Two more men from Boston seem to have been allegedly cured of HIV through bone marrow transplants according to reports coming out of the 19th annual International AIDS Conference.
The two men who were being treated at Brigham and Women’s Hospital in Boston for cases of cancer at different times. One of the men is in his 20s and was infected at birth, while the other man is in his 50s, and has been infected with HIV since the early 1980s. After each receiving bone marrow transplants, the men also remained on their antiretroviral medication regimens, according to NBC News.
Within eight months of their respective transplant surgeries, it was discovered that the patients' cells were replaced by cells from the HIV-negative bone marrow donors. The men also now show no signs of HIV in their DNA or RNA. Levels of HIV antibodies have also decreased.
"We expected HIV to vanish from the patients' plasma, but it is surprising that we can't find any traces of HIV in their cells", said Timothy Henrich, MD, who presented the finding with colleague Daniel Kuritzkes. "The next step is to determine if there are any traces of HIV in their tissue."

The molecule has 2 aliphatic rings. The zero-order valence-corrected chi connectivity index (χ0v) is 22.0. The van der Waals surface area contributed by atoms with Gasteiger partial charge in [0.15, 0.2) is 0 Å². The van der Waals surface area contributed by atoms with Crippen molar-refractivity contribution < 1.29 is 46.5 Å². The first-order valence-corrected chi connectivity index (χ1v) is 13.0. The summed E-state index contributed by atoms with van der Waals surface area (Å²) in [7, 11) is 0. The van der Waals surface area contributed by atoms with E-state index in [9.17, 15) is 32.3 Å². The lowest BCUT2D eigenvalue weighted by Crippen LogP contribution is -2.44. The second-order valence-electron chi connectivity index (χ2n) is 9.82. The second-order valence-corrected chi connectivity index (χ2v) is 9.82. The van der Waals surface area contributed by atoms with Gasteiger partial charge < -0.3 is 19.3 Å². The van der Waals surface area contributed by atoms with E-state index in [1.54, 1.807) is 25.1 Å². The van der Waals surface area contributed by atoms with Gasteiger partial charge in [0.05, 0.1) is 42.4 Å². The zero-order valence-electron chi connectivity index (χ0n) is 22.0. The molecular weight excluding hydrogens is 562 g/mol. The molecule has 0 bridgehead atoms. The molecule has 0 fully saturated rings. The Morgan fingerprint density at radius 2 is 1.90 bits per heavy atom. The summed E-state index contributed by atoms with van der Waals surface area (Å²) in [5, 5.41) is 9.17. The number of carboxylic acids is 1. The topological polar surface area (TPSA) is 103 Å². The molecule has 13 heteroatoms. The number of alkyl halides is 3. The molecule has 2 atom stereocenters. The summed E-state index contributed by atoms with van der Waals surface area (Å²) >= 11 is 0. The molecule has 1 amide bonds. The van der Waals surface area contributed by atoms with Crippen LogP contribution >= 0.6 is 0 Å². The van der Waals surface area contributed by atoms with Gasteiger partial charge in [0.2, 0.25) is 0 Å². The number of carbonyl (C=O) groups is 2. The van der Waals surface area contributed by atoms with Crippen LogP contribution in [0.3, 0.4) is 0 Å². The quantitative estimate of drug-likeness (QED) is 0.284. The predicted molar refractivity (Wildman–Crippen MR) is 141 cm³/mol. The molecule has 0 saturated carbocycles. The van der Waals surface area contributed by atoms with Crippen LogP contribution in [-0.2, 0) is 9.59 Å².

Kuritzkes added that the discovery suggests that "under the cover of anti-retroviral therapy, the cells that repopulated the patient's immune system appear to be protected from becoming re-infected with HIV."
Researchers are now preparing to study other HIV-positive patients who have undergone a bone marrow transplant. The doctors pointed out that one of the major differences between Brown and these two new patients is that Brown's bone marrow donor was specifically chosen because the donor had a genetic mutation that resisted HIV. The Brigham patients' donors were not necessarily HIV-resistant.
Timothy Brown (pictured), known as The Berlin Patient because of undergoing similar treatment that seems to have eradicated HIV from his body, released a statement regarding the news. "Words cannot begin to express my joy that two other men may have been cured of HIV," Brown said. "This reinforces my determination and belief that we must fulfill my Foundation’s central mission of investing in cutting-edge therapies and treatments to advance AIDS cure research. As I have said many times before, I want everyone to be cured of this disease. We can only hope that this case and today’s development represents the beginning of the end of this plague."